It’s about time Oakland had its own film festival. Every other city, arts organization, special-interest group, and hobby club in the Bay Area seems to have one. But true to form, the new Oakland International Film Festival — opening Thursday night at the Grand Lake Theater with Carl Seaton’s African-American HIV drama One Week — is different: down-to-earth, socially conscious, and multicultural to a fault.
“Oakland is an incredibly diverse place, and our ultimate goal is to honor that diversity,” notes Nicole Atkinson-Roach, a local documentary maker who put together the ambitious debut festival with her husband David Roach and other members of the Oakland Film Society. “Of course, it’s our first time around. We were challenged to find new films, and we also wanted great films from other fests.” Like Deborah Hoffmann and Frances Reid’s South African doc Long Night’s Journey into Day (with the filmmakers in person) and Josh Kornbluth’s comedy Haiku Tunnel (he appears in person, too). In a similar international vein, there are movies from Senegal (Ousmane Sembene’s Faat-Kine), Mexico (Lourdes Portillo’s Señorita Extraviada: Missing Young Woman), and Japan (Shunji Iwa’s upcoming release All About Lily Chou Chou). The closing night show on October 24 is a thoughtful roundup of “first films” by four famous directors — George Lucas, Spike Lee, Robert Zemeckis, and David O. Russell. All screenings take place at the luxurious Grand Lake, a definite plus.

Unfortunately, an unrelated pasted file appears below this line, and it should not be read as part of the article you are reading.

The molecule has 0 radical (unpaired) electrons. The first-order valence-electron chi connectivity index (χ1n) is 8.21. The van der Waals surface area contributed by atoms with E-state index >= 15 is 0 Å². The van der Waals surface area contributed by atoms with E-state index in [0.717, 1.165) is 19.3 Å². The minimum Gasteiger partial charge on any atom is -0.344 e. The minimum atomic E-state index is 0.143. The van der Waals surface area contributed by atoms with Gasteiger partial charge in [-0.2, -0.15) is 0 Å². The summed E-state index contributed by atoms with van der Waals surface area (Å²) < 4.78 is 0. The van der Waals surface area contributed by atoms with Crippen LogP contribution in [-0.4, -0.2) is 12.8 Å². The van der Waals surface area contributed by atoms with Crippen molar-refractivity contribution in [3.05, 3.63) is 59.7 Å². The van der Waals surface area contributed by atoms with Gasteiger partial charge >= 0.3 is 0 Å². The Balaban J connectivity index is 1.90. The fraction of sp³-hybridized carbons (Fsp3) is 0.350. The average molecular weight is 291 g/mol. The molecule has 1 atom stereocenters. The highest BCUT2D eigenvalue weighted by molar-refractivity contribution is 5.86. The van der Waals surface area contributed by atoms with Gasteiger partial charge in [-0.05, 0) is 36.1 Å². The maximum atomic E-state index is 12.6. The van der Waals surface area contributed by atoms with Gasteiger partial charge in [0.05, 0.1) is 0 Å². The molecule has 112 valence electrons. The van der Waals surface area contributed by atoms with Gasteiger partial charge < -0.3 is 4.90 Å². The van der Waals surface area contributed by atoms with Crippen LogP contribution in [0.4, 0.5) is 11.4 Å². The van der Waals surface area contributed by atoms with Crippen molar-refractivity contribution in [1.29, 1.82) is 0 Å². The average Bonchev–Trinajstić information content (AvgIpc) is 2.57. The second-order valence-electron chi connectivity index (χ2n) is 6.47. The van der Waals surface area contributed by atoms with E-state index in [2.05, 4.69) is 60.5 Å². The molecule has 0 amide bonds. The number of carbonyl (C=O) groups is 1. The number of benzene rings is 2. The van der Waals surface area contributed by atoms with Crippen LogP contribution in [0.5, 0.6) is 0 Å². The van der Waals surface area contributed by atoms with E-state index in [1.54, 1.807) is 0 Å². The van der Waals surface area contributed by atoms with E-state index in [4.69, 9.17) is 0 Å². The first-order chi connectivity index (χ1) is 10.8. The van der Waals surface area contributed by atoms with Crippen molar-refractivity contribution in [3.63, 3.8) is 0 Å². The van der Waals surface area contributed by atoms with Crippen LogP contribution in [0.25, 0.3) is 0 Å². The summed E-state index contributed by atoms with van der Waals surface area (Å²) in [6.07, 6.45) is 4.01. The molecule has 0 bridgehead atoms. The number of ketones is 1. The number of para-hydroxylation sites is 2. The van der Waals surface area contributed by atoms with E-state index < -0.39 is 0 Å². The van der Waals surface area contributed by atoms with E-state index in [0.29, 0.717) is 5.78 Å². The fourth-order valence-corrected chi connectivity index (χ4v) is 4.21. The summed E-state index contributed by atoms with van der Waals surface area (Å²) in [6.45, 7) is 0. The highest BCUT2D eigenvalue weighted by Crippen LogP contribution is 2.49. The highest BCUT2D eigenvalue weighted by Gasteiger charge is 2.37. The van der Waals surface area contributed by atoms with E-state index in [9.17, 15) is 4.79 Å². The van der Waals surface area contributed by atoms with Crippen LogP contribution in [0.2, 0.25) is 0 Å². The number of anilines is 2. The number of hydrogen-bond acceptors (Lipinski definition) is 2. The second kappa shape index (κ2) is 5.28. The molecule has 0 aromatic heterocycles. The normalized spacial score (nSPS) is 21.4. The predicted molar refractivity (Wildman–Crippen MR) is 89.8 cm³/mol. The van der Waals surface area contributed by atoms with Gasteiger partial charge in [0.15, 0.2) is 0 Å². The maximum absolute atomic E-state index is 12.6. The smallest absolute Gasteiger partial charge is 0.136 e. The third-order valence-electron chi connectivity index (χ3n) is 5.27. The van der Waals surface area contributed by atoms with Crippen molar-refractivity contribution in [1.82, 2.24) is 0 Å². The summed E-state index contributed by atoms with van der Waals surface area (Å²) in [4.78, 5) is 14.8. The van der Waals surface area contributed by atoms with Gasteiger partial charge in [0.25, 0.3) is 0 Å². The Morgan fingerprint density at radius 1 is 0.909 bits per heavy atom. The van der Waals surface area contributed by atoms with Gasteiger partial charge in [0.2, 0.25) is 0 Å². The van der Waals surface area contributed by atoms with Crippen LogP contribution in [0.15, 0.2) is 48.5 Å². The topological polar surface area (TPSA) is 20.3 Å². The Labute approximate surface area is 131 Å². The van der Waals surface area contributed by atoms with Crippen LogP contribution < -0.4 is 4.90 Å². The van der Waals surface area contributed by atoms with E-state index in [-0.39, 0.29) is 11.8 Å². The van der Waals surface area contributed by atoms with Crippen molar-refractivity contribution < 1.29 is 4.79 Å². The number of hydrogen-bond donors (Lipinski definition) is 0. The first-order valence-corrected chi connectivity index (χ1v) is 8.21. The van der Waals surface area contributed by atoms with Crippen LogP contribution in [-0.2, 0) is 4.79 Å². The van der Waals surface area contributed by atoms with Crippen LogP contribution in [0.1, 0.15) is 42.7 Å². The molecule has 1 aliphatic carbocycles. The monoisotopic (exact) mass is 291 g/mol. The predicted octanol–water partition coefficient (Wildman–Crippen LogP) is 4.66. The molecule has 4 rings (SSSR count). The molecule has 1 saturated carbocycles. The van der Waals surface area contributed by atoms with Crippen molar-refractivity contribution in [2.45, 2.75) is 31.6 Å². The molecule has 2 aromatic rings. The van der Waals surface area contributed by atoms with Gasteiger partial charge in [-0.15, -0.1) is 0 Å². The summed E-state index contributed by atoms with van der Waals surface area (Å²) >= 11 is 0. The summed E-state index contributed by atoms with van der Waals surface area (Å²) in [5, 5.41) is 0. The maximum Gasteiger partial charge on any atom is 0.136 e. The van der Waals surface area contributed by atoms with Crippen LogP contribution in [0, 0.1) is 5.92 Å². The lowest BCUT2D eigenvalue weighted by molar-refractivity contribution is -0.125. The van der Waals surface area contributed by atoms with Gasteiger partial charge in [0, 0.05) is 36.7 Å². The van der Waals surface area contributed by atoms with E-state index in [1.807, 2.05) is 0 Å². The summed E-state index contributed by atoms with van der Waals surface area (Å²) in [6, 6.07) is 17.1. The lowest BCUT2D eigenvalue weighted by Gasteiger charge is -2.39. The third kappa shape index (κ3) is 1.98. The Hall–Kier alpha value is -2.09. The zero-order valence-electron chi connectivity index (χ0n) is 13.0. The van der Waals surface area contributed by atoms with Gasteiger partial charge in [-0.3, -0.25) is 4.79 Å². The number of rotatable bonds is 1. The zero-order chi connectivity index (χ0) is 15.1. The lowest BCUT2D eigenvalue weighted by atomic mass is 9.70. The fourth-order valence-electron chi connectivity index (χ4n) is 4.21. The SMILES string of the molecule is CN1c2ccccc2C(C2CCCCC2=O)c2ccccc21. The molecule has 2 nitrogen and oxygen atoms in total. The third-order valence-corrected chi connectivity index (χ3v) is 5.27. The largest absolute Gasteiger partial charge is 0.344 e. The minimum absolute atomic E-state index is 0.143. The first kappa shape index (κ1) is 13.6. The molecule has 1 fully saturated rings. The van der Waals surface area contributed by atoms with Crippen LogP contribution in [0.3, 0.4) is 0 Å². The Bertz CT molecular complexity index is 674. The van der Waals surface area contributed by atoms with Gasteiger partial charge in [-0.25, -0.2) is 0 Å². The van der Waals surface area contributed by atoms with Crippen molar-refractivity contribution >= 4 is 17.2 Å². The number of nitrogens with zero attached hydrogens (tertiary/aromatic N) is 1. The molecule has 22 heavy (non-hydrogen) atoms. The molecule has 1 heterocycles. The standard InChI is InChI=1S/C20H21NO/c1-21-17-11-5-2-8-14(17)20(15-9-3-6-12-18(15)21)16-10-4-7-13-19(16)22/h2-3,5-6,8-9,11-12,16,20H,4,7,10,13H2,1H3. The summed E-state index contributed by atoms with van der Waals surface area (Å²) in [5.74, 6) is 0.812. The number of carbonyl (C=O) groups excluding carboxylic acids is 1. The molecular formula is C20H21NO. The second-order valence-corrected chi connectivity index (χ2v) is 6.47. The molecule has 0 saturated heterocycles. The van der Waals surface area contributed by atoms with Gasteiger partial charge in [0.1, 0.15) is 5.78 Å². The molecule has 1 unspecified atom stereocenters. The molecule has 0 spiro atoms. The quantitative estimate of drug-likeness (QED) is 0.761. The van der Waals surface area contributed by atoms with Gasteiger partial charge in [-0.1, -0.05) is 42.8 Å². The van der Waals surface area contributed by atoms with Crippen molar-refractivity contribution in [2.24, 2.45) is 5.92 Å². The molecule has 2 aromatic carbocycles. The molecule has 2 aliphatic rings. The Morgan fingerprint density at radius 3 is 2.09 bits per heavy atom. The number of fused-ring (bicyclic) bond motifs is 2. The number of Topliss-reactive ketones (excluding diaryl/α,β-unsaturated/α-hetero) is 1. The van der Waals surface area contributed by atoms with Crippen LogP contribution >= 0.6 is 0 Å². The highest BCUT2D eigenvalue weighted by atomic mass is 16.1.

The society has been presenting traveling packages of indie shorts and features for more than a year under the Black Cinema Cafe banner, but the Oakland International is the society’s great leap forward. “Our biggest goal is to bring in new audiences,” says Atkinson-Roach. “Part of the festival is going to be our visits to three different high schools, screening student videos and films just for students.” Workshops on casting and resources are scheduled for Saturday, October 19. Visit www.oaklandfilmsociety.org for more info, or phone 510-451-FILM. The Oakland International Film Festival, subtitled “The Small World,” runs through Thursday, October 24.